Beginning in the mid-sixties, the confluence of many forces began to work a change in the minds of Canadians. A wave of nationalist anti-Americanism washed over Canada, fuelled in part by distaste for the Vietnam War and America’s brash assertiveness on the international stage and in part by domestic alarm over a perceived American domination of the economy. The counterculture movement that emerged in the US found echoes around the world, including in Canada, and Marxism, feminism, and various other isms began a long march through the academic institutions.
Keynesianism, a naïve faith in the ability of government officials to “manage” the economy, became almost universal among Western governments, especially since memories were still reasonably fresh of the success of central planning controls during the Second World War. In the seventies, a Republican president brought in price and wage controls, the ultimate expression of confidence in government’s superiority over markets.
These developments had profound effects on the foundation of our shared culture: the family. In this Commentary, based on remarks to the Institute of Marriage and Family, Crowley explores both the basic importance of the family and the negative consequences of the efforts to replace the family and the families support for each individual member within the family, with government programs and services.
Increasingly, government was being looked to, to solve perennial social problems, such as when Washington moved in the 1960s against both racial discrimination, through the Civil Rights Act, and poverty, through the War on Poverty and the Great Society. All of these factors and more— wider access to education, the emergence of effective contraception, the growth of cities and suburbs—affected Canada as much as they did other Western societies. Over and above that, we had special factors in Canada that exacerbated these trends. For example, we had the largest baby boom in the Western world, undermining our faith in the economy to provide work for all who wanted it, just as we saw the rise of a new breed of aggressive separatist nationalism in Quebec, which unleashed a torrent of spending designed to bind Quebeckers to the federal state.
Accompanying that development came the growth of a diverse range of state-funded ways in which one could get by in the world without really working. Thus, in some vulnerable parts of the population, family lost its power as the last refuge in times of trouble.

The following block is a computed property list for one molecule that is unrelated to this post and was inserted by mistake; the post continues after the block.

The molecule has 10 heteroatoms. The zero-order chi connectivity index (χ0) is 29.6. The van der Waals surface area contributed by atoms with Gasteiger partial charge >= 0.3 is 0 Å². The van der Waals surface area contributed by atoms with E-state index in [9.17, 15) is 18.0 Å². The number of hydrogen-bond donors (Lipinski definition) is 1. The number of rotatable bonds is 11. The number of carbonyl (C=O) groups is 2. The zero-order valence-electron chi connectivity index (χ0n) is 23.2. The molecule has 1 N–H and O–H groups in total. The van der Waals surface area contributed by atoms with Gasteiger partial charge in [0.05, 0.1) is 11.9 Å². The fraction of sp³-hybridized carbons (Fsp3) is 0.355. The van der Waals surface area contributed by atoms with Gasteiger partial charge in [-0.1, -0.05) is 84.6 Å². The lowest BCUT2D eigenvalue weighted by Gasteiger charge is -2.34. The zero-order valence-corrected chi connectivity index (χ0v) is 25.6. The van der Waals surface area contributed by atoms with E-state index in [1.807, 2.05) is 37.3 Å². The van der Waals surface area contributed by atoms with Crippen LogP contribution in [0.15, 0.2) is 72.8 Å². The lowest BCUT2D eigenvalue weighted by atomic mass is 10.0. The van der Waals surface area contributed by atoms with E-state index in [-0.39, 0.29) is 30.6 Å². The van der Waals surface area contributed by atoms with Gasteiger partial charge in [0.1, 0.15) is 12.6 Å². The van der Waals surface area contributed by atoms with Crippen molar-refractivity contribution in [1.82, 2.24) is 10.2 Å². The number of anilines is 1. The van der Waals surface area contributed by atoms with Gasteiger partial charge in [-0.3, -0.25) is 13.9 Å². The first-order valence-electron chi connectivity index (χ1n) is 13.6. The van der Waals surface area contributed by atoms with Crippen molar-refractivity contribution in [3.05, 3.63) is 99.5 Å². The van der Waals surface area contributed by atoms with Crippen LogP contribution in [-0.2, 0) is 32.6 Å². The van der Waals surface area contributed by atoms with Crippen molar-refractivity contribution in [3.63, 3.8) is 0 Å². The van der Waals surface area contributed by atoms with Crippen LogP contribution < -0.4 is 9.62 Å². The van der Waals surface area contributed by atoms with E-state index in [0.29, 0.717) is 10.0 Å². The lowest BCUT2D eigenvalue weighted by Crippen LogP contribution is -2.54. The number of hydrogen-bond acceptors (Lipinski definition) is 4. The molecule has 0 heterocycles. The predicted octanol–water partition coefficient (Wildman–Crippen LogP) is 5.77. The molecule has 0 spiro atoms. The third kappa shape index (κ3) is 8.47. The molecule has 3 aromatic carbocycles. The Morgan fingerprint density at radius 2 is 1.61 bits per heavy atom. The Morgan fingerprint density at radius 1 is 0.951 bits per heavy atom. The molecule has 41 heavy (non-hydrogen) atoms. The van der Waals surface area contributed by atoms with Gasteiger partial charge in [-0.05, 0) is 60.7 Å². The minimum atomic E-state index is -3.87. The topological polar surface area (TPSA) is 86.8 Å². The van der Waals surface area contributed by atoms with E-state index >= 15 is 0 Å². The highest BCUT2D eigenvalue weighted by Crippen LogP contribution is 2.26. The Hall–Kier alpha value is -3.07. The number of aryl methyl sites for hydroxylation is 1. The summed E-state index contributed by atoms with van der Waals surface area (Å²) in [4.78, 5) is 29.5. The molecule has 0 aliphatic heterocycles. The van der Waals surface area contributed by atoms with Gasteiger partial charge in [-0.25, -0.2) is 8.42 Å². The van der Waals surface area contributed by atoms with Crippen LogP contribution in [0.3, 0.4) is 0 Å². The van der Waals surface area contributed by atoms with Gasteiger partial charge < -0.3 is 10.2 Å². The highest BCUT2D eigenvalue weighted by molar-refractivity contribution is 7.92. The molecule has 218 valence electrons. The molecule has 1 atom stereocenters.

The need for the disciplined family unit to socialize the rising generation having declined, it became harder and harder to justify the legal, social, and institutional supports that buttressed marriage and encouraged couples to stay together even when times were hard.
Politicians and other opinion leaders began to “define selfish behaviour down” (or Daniel Patrick Moynihan’s “defining deviance down”), in the sense of offering people with a guilty conscience the political cover to escape the obligations of family when those obligations became inconvenient or too burdensome. Not only was it made remarkably easy to dissolve the marriage bond, but the state stepped up to the plate to help cover the cost of the damage, at least in the short run. Just as it made it easier than it had ever been to choose not to work, it also made it easier than it had ever been to choose not to have a family or to choose to leave it once it had been started. Program after program was conceived to pick up the pieces of family breakdown, whether in support for lone mothers and their children, or income support for the elderly, or child care for parents who could not afford to stay home with their children no matter how much they wished to do so. And in its headlong rush to finance the social costs of what had traditionally been seen to be anti-social behaviour, the state pushed up the tax burden on those who were married and working, making a major contribution to the demographic bust.
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